There is one lever to fold the rack up close — but not too close — to the car. You can easily open my Impreza hatch with the rack folded. It takes me longer to get the bikes to the car than it does to put them on. Seriously. You can even tilt the rack with bikes further away from the car with the same lever.
Putting the bikes on the rack is a simple as putting the bike into the two well-made ‘slots’ to hold each wheel and bring down a bar that holds the front end of the bike stable. Then you strap in the rear wheel like you do on a roof rack. Viola! You are done and ready to roll to your ride.
The rack is very well made with solid welds that are nicely done. Unlike the Thule, I have not had to use a rubber mallet to get the damn rack into or out of the car hitch.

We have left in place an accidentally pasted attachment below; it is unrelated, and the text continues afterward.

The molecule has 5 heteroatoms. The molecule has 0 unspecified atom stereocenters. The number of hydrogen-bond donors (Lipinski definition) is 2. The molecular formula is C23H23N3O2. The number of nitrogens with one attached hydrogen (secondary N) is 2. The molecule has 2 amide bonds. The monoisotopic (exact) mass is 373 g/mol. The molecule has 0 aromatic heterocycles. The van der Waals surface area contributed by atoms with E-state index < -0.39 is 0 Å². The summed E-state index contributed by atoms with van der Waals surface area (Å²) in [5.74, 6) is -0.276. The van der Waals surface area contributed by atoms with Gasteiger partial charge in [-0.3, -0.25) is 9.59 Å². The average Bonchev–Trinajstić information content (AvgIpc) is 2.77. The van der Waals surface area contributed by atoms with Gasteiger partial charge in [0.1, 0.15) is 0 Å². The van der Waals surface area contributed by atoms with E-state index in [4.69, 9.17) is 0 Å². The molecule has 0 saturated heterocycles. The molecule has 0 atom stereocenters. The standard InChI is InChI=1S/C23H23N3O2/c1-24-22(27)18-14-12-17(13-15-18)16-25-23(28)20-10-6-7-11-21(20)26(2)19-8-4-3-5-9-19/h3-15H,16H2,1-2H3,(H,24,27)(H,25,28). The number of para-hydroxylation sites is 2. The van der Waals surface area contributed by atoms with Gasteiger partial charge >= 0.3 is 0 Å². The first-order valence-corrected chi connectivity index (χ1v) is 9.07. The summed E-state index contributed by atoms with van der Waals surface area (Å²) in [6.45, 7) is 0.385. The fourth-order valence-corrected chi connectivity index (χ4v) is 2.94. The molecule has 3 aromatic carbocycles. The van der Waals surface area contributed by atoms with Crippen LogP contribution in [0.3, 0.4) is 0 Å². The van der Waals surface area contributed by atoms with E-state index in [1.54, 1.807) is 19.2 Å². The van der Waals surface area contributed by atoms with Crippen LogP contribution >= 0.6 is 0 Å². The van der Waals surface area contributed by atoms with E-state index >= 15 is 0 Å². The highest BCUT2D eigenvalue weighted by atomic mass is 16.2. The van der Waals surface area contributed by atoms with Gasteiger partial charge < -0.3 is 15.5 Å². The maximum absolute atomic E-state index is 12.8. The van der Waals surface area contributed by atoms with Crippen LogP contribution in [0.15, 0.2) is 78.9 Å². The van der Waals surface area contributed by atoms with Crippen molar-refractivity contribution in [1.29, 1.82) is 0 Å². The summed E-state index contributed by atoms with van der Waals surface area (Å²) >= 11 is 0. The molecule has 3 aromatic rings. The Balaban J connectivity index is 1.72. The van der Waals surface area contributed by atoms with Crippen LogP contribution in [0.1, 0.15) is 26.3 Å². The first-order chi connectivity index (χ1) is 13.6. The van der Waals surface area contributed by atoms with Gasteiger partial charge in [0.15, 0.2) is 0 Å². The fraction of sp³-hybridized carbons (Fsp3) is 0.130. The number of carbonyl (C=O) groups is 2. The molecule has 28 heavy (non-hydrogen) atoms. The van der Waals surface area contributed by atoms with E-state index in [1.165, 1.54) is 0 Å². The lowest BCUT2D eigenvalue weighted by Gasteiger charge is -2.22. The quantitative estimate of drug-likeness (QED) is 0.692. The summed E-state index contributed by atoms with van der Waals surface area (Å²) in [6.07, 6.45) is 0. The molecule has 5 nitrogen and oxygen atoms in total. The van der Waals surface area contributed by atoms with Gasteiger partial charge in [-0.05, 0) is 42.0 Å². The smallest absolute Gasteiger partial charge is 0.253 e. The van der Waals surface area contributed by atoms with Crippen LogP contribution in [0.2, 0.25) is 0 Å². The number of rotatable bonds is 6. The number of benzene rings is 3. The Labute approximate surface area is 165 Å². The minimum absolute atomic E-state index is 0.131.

This was my first experience with eTrailer and I could not say enough positive things about them! They were great to work with. They have excellent videos on assembly and mounting. They have excellent videos showing the rack on different types of cars. They will be the place I go in the future to get another rack in a decade when I need another one. Everything about the experience including a follow-up email from a person asking how the experience was.
It is not often that I have not one but two very positive reviews in one post. However, this one breaks all the rules. eTrailer was an awesome company selling an awesome product!
On a cold and crappy — but not rainy at least — Saturday, Nancy and I went on a 18-mile ride near BWI. I was trying out my new Tailrider bag and had put my Light and Motion 180 Taillight on the bag. As noted in the heading of this post, the light leaped off the bag and out of my life.